Editor’s Note: Cornerstone of the industry

DSN managing editor David Salazar looks at what Larry Merlo’s career says about the industry’s ability to change in order to move pharmacy practice forward.
David Salazar
Managing Editor

Like all of the attendees of this year’s virtual NACDS Annual Meeting, Wednesday morning gave me an opportunity to reflect on the role of change in the industry, as well as the old adage, “the more things change, the more they stay the same.”

As Larry Merlo outlined in accepting the Sheldon W. Fantle Lifetime Achievement Award, the pharmacy industry looks completely different than it did when he began his career as a pharmacist at Peoples Drug some 40 years ago. And while he may not have spent much time talking about it, his role in the evolution of the industry has not been insubstantial. Even in the relatively short six years that I’ve been at Drug Store News, initiatives from CVS Pharmacy, spearheaded by Merlo, have entirely reshaped not only how people think about CVS, but how people think about the role of pharmacy in general.

That brings me to the part where things have stayed the same. No, pharmacies no longer have soda bars (though I’m sure some now have kombucha taps) and certainly, heads would spin in the 1980s if you said that CVS would one day not just be a dominant drug store chain, but also an insurer and PBM company, but the cornerstone of the industry remains — the relationship between the patient and the pharmacist. This is something that Merlo’s remarks showed he understands well, and it has been the driving force behind the innovation that he led at the helm of CVS.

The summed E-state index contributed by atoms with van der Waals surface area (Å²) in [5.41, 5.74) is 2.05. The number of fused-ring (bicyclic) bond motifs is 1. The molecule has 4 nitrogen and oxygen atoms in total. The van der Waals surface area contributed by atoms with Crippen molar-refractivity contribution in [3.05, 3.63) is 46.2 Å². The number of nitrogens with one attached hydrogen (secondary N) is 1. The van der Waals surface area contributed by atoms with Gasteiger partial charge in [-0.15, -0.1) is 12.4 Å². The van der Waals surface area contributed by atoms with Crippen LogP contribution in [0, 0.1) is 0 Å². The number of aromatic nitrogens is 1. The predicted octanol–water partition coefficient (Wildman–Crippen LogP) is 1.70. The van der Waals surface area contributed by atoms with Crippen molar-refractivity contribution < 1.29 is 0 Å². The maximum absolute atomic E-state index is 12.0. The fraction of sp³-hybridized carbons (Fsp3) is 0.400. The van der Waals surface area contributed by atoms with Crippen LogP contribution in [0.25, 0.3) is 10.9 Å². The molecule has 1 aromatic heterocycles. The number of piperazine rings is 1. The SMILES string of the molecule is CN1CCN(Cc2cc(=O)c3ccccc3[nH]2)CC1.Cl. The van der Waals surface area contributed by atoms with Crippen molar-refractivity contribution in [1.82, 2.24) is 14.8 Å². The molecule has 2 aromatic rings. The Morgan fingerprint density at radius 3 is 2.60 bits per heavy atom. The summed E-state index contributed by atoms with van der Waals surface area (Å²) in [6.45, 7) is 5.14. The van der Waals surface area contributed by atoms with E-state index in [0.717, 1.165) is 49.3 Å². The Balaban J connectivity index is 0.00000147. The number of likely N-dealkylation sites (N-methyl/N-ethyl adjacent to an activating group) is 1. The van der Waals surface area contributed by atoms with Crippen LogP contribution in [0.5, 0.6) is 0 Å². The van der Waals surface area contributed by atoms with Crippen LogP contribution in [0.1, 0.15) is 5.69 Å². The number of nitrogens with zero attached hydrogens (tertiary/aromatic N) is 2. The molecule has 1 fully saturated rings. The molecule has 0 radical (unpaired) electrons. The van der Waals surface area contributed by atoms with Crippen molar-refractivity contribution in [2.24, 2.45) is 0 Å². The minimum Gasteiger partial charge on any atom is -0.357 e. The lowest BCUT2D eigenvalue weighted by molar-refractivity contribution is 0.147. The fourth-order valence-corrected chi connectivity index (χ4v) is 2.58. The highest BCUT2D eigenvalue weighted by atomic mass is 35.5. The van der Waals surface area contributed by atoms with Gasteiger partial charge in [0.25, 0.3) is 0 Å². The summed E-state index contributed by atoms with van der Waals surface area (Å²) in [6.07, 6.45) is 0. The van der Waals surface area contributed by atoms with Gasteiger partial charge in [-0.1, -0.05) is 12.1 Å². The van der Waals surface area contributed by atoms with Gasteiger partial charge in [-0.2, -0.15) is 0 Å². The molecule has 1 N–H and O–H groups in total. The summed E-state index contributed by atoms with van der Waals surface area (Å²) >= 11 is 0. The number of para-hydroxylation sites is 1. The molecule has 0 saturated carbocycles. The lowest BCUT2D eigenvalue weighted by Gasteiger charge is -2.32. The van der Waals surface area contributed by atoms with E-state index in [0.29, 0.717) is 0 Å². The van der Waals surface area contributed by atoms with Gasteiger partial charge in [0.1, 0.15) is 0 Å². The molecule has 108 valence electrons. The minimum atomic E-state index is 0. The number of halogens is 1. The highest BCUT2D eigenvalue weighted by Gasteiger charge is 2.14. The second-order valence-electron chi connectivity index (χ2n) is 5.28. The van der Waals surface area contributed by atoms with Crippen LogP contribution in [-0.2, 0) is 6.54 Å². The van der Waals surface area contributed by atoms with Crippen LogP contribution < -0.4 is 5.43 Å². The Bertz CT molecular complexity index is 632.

For all of the new integrations and services and imperatives, the sun at the center of the industry’s solar system remains the practice of pharmacy — the only real change has been the effectiveness with which pharmacists have been able to carry it out. The strides that the industry has made — through the collective effort of NACDS retailers and suppliers, as well as companies led by visionaries like Merlo — have all been in service of strengthening that relationship.

In another 40 years, when the next lifetime achievement honoree ends their career, the business may have changed, but the driving force likely will not. Like every year, this year’s NACDS Annual has been an important reminder of the industry’s strength and how it can still be shaped by its most tenacious members.

About the Author

David Salazar

David Salazar is the managing editor of Drug Store News. 

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